Iwi And DHBs To Benefit From Old Police Mobile Road Safety Bases
Tasman region is the first to benefit from Police
decommissioning its old
fleet of mobile road safety bases.
The district health board, Nelson Marlborough
Health, is making good use of
the Police district’s old base as a mobile COVID-19 vaccination clinic.
Currently the former MRSB is acting as a
mobile vaccination hub as part of
the Nelson Marlborough Health COVID response but plans for the vehicle go
well beyond that according to Nelson Marlborough Health’s Emergency
Manager, Pete Kara.
“We’re excited about the enhanced health
services we can provide with
this mobile hub. To get something similar off the ground on our own would
have been months in the making. It’s great that we’ve had the opportunity
to keep this asset in our community and it’s one of the many benefits of
having a close working relationship with Police in Tasman,” Kara says.
Assistant Commissioner Bruce
O’Brien, Deployment & Road Policing, says
part of the decommissioning, Police are looking for ways to see how our ‘no
longer fit-for-purpose’ old bases could be repurposed to help support
communities, and the COVID-19 vaccination roll-out had provided an immediate
absolutely aligns with our priority of focused
through partnerships,” A/C O’Brien says. “We are also gifting the old
bases enabling partner agencies to redirect funds towards other community
initiatives that would have been used to secure a mobile asset.”
Nelson Marlborough Health
has plans to eventually convert the base into
mobile treatment facility, with a refit that will include an examination bed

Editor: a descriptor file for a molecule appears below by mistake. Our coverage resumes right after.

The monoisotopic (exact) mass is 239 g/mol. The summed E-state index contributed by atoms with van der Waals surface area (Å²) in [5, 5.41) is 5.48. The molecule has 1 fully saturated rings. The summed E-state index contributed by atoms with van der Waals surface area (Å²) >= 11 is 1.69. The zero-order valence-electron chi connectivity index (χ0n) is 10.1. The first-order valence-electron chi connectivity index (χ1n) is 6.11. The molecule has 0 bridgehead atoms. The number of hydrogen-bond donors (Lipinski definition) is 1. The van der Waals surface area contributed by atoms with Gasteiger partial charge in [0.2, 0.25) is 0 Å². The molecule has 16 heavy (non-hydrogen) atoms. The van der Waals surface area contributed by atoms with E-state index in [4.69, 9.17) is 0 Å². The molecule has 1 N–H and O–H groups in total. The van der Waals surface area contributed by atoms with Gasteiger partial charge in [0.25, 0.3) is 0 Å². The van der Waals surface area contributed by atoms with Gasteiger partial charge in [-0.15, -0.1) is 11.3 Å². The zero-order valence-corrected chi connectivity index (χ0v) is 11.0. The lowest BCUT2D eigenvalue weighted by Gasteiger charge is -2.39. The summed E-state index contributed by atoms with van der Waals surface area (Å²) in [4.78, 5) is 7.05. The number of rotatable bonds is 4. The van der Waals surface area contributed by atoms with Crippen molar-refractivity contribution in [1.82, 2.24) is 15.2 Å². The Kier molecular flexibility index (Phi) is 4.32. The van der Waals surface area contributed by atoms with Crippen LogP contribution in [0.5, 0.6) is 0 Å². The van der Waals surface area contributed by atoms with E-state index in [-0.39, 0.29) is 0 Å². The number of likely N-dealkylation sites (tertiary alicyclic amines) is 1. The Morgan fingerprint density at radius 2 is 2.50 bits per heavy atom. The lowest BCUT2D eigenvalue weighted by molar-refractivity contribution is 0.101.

to be used for minor procedures ensuring those in the region’s remote areas
can still receive the care they need.
Discussions are underway for further vehicles to
be repurposed, with similar
arrangements to the Tasman initiative, A/C O’Brien says.
Commissioner Wally Haumaha, Iwi and Communities says
a base being gifted to Ngāi Tūhoe for a multi-purpose health mobile unit to
provide medical and dental checks, and vaccinations to people in remote areas
of their rohe. Another base may be gifted as a mobile driver licence learning
centre for a youth-focused community group in Waitomo.
“This is a great opportunity for
community organisations to give a new life
to a significant resource that otherwise would have likely been scrapped or
sold to a private entity.
is also a really great example of what can be done when you
mind to operating differently and operating in a more culturally attuned way
with our Treaty partners. We believe repurposing these bases will benefit
Māori-Crown relationships and strengthen how we can all care for each
other,” says D/C Haumaha.
All of the mobile road safety bases being
repurposed have undergone
inspection to ensure they are safe for their next life.
Bases from the old fleet
are able to be offered because Police has
28 new purpose-built vehicles – six Isuzu trucks and 22 VW Crafter vans –
that will allow evidential breath testing to be processed at the roadside.
Most of these new vehicles have already been
delivered and deployed to Police
districts throughout Aotearoa New Zealand and don’t require an HT licence
to drive, so they are easier for all police staff to use.